“All powers not delegated to the United States by the Constitution, nor prohibited by it to the States, are reserved to the States respectively, or to the people.”
We are not abiding by that now. Why do we think that we would abide by any amendment no matter how succinct and well crafted? Better to figure out how the states can band together to assert their existing rights today. A con-con from my perspective has a much better chance of making things worse than improving them. Moreover, if the root problem does not lie within the Constitution why would anyone seek, as a remedy, to change it.
A better solution is for the States to band together to fight a federal government that long ago exceeded the bounds placed on it by the Constitution. A good book on the subject is “Nullification: How to Resist Federal Tyranny in the 21st Century” by Thomas E Woods, Jr. An example of an effort by a state is HR0076, authored by Utah State Rep Ken Ivory and passed in the 2011 legislative session (see also Ken’s Where’s the Line and Are We Not A State? websites). Hamilton, Madison, and Jefferson all made cases for this remedy.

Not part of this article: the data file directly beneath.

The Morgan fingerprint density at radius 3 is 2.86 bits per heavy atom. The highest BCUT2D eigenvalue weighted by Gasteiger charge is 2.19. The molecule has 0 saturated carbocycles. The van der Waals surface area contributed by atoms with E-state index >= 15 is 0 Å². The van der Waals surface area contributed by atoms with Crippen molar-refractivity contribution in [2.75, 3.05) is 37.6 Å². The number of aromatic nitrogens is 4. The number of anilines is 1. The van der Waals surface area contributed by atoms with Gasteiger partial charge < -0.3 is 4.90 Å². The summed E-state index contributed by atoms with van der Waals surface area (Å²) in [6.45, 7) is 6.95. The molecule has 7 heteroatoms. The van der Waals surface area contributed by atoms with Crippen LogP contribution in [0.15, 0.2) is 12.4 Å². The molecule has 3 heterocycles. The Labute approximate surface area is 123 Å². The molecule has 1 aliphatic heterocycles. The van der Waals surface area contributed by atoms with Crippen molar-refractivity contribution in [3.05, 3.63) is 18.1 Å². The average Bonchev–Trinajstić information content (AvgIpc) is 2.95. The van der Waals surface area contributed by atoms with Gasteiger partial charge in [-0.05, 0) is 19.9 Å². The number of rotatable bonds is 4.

There is an argument to be made that the states calling a con-con represents the states banding together to fight the federal government and could force congress to act. As mentioned if a convention where to be held my preference would be to repeal the 16th and 17th amendments and perhaps rewrite to 14th so that its original intent was more clearly defined. However, I think the risk of a negative long-term outcome is still significant.
Some people may say that we shouldn’t refrain from calling for a conference simply because we are afraid. To that I would ask, “Is it cowardice to advocate for not doing something that will most likely exacerbate the current problem?” Those who oppose a con-con think it would not be an effective means to fix a federal government that is out of control and already operating in an extra-constitutional fashion. To spend time and effort on a con-con is to re-enact the Charge of the Light Brigade. While the motives may have been laudable and the men brave, the resultant waste of lives was inexcusable. In this case no lives will be lost but time and resources will have been expended needlessly on an effort that will yield no positive results. Better to use these resources on efforts which have a more likely chance of success such as Rep. Ken Ivory’s initiative.